Sinan Saleheddin / Associated Press – 2009-03-11 23:04:58
BAGHDAD (March 9, 2009) — Iraq’s state minister for women’s affairs said Monday she plans to withdraw her resignation after receiving pledges from aid organizations to help improve women’s lives.
Nawal al-Samarraie quit last month to protest the lack of resources for women, accusing the government of not making women’s needs a priority.
But the Sunni activist decided to return to her job after getting pledges for funds and support from international aid organizations. She also said more than 50 Iraqi women have offered to volunteer to implement the ministry’s plans.
“The reason for my resignation was the lack of funds and human resources, but with the new situation I think I can work,” she said in a telephone interview.
Al-Samarraie said she will present her request to be reinstated Tuesday to Prime Minister Nouri al-Maliki’s office. The office could not immediately be reached for comment on whether it would accept her request.
Women face overwhelming hardships in Iraq, with tens of thousands of them left poor or widowed by war.
Oxfam, a British based charity, said Sunday that the situation has only worsened for many Iraqi women since the 2003 U.S.-led invasion despite security gains over the past year and a half.
A study released by the group showed that the overwhelming majority of the 1,700 women interviewed did not have sufficient access to electricity or drinking water, and 75 percent of the widows were not receiving the government aid they are owed.
All Iraqis have undergone difficulties, but women face the additional danger of being sidelined and unable to get jobs in a male-dominated society. Widows in Iraq, for example, traditionally move in with their extended families, but many families find it increasingly difficult to care for them.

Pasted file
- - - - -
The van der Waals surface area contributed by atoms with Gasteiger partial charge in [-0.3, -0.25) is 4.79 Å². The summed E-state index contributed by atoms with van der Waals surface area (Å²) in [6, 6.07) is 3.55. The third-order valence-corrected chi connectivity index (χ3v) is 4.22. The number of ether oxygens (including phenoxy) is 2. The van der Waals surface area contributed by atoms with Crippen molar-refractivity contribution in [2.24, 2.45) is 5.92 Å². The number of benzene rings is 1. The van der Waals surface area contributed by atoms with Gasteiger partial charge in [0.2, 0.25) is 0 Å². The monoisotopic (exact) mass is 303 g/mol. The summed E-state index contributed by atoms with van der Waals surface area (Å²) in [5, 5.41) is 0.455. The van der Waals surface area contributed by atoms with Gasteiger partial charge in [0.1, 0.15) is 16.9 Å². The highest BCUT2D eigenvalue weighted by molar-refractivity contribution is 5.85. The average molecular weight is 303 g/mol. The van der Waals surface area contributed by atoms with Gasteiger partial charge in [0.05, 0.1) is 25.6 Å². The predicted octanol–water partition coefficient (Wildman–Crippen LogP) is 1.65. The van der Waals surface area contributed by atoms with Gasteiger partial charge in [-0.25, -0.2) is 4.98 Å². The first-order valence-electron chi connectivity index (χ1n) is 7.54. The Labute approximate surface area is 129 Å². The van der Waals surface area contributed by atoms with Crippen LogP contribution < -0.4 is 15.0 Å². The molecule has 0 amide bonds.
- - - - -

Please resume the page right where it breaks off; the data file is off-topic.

Other problems for women include homelessness, domestic violence and the random detention of women caught up in U.S.-Iraqi military sweeps.
Critics say the Iraqi government has failed to address the needs of women as part of its efforts to rebuild the country.
Al-Maliki was to leave Tuesday for Australia with a delegation including high-level officials from the political and economic fields as part of his bid to attract international investment.
The aim of the prime minister’s visit is to boost bilateral relations and agricultural cooperation, government spokesman Ali al-Dabbagh said.
Al-Dabbagh said al-Maliki also would travel to Russia and Britain but no dates have been set.
Iraqi security forces, meanwhile, faced more violence a day after the U.S. military said about 12,000 U.S. soldiers and 4,000 British forces will leave Iraq by September in the first significant drawdown under President Barack Obama’s pledge to end America’s combat role here.
Gunmen opened fire on a police checkpoint in the northern city of Mosul, killing two officers and wounding a civilian, police said.
A policeman also was killed and two others wounded when an explosives-laden bicycle left near a police station exploded in Mishada, 20 miles (30 kilometers) north of the capital.
Associated Press writers Qassim Abdul-Zahra and Sameer N. Yacoub contributed to this report.
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